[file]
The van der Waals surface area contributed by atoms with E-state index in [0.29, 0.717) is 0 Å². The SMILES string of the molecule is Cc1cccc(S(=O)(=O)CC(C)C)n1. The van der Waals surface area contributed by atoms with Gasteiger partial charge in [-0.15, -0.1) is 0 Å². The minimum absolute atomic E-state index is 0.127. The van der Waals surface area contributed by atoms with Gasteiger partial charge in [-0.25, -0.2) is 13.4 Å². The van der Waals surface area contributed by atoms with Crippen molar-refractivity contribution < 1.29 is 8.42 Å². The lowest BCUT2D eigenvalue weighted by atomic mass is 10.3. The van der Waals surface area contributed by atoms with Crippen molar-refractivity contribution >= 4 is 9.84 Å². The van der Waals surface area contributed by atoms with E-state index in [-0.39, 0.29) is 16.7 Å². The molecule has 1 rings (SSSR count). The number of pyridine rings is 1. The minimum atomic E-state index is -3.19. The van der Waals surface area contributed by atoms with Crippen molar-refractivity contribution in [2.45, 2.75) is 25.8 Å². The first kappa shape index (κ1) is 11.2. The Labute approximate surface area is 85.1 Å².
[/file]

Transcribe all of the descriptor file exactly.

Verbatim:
The van der Waals surface area contributed by atoms with E-state index in [0.29, 0.717) is 0 Å². The SMILES string of the molecule is Cc1cccc(S(=O)(=O)CC(C)C)n1. The van der Waals surface area contributed by atoms with Gasteiger partial charge in [-0.15, -0.1) is 0 Å². The minimum absolute atomic E-state index is 0.127. The van der Waals surface area contributed by atoms with Gasteiger partial charge in [-0.25, -0.2) is 13.4 Å². The van der Waals surface area contributed by atoms with Crippen molar-refractivity contribution < 1.29 is 8.42 Å². The lowest BCUT2D eigenvalue weighted by atomic mass is 10.3. The van der Waals surface area contributed by atoms with Crippen molar-refractivity contribution >= 4 is 9.84 Å². The van der Waals surface area contributed by atoms with E-state index in [-0.39, 0.29) is 16.7 Å². The molecule has 1 rings (SSSR count). The number of pyridine rings is 1. The minimum atomic E-state index is -3.19. The van der Waals surface area contributed by atoms with Crippen molar-refractivity contribution in [2.45, 2.75) is 25.8 Å². The first kappa shape index (κ1) is 11.2. The Labute approximate surface area is 85.1 Å².